James Hansen got me to re-think nuclear power in light of climate change. I read up on Integral Fast Reactors (IFRs) and corresponded with some of the enthusiasts. What they said sounded good - but doesn't it always? The most appealing selling point for these reactors was the possibility of using them to help reduce the lethality of existing nuclear waste. Luckily, Energy Bulletin pointed me to this article by Amory Lovins that delves into the topic from a different, but informed view. Still, I don't know which is worse for the planet, nuclear catastrophe or the carbon bomb that could kill the oceans for millions of years.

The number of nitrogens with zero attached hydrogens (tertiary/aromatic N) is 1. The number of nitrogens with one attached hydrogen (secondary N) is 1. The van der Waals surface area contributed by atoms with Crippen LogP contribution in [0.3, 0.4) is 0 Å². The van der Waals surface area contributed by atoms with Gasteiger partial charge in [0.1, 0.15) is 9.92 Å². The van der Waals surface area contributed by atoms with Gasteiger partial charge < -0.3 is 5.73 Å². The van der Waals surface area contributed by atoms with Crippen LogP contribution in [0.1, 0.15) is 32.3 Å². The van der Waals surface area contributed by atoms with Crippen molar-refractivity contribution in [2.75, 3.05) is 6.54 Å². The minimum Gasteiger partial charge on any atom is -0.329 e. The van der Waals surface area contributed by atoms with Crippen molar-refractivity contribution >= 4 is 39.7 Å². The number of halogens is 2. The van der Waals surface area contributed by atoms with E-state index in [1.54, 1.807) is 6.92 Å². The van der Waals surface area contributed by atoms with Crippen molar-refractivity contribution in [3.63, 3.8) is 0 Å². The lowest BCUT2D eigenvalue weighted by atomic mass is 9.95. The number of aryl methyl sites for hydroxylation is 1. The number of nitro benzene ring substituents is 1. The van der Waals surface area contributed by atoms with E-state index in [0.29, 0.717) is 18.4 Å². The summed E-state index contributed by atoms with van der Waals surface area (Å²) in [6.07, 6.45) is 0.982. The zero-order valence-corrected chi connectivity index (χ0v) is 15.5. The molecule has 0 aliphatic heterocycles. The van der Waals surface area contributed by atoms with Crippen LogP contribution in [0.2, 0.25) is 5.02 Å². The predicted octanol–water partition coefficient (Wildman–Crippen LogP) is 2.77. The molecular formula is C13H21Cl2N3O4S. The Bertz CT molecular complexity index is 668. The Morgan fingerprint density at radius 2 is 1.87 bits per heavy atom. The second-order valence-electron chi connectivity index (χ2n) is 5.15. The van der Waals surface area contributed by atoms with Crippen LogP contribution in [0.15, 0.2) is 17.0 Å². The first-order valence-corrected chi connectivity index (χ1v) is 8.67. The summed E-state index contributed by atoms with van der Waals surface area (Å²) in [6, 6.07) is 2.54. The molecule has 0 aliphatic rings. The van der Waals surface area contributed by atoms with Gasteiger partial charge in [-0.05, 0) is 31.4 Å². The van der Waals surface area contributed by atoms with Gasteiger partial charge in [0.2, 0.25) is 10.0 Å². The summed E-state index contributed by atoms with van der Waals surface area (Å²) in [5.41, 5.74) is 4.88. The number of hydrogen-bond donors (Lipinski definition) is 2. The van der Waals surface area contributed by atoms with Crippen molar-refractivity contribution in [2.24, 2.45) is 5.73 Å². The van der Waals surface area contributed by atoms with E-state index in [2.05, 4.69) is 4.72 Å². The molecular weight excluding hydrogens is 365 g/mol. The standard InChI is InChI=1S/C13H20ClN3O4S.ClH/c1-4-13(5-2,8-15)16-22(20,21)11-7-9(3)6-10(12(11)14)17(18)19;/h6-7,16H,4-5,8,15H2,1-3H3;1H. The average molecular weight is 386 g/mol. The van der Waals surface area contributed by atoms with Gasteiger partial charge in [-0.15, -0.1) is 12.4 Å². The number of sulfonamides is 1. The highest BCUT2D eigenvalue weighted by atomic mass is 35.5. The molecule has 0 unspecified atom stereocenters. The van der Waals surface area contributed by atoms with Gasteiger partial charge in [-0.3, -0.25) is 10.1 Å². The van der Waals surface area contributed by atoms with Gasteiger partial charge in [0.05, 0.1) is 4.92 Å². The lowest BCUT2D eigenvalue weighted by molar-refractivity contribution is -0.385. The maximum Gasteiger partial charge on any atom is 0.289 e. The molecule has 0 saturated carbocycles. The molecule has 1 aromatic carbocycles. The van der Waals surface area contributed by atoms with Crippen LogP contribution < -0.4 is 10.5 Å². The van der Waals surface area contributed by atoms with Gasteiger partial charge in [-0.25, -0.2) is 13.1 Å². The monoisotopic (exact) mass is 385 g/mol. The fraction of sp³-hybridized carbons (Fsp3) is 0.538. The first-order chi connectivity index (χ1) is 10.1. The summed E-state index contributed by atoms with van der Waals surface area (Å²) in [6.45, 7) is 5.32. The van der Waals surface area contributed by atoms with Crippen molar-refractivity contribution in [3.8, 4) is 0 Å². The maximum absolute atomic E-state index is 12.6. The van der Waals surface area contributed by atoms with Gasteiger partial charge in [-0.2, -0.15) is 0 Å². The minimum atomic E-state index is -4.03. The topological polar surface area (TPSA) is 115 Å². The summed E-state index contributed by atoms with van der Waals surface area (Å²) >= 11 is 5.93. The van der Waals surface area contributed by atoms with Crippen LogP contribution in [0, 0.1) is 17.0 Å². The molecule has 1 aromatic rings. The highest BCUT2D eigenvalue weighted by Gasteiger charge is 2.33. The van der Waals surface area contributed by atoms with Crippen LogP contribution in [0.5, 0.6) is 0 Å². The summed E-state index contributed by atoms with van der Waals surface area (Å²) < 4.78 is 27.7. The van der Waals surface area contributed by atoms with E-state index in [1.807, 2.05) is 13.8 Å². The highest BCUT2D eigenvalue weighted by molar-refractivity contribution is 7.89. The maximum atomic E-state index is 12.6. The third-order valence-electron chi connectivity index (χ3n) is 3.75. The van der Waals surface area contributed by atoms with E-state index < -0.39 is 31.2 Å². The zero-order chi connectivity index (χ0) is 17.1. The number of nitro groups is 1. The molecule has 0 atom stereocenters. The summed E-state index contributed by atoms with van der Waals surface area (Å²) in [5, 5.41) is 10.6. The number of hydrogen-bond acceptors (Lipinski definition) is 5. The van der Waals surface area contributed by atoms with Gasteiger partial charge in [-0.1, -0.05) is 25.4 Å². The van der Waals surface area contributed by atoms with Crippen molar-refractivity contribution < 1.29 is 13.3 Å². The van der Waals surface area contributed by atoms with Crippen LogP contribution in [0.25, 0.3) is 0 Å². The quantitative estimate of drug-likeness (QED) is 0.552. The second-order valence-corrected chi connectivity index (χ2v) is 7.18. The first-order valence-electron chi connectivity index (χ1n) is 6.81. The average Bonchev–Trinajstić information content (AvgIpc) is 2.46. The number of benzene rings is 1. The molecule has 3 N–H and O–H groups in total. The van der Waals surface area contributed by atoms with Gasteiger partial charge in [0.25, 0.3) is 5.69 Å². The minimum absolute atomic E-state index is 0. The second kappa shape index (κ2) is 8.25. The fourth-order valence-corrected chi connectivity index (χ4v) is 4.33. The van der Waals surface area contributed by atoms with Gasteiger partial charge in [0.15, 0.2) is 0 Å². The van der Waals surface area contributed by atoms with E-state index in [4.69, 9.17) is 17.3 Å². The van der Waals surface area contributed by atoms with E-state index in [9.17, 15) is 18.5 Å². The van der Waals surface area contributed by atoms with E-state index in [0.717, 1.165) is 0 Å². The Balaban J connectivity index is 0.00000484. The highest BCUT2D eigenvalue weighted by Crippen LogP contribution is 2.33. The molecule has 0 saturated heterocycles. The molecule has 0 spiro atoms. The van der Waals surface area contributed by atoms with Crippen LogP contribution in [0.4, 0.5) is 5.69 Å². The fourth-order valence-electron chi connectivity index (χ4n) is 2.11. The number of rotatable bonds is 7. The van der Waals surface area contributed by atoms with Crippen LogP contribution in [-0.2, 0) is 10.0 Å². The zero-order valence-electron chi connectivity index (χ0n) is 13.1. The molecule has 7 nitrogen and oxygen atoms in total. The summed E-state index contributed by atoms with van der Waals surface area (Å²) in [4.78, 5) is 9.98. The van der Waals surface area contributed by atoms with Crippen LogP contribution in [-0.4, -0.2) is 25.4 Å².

"New" Nuclear Reactors, Same Old Story
By Amory B. Lovins
IFRs are often claimed to “burn up nuclear waste” and make its “time of concern . . . less than 500 years” rather than 10,000–100,000 years or more. That’s wrong: most of the radioactivity comes from fission products, including very-long-lived isotopes like iodine-129 and technicium-99, and their mix is broadly similar in any nuclear fuel cycle. IFRs’ wastes may contain less transuranics, but at prohibitive cost and with worse occupational exposures, routine releases, accident and terrorism risks, proliferation, and disposal needs for intermediate- and low-level wastes.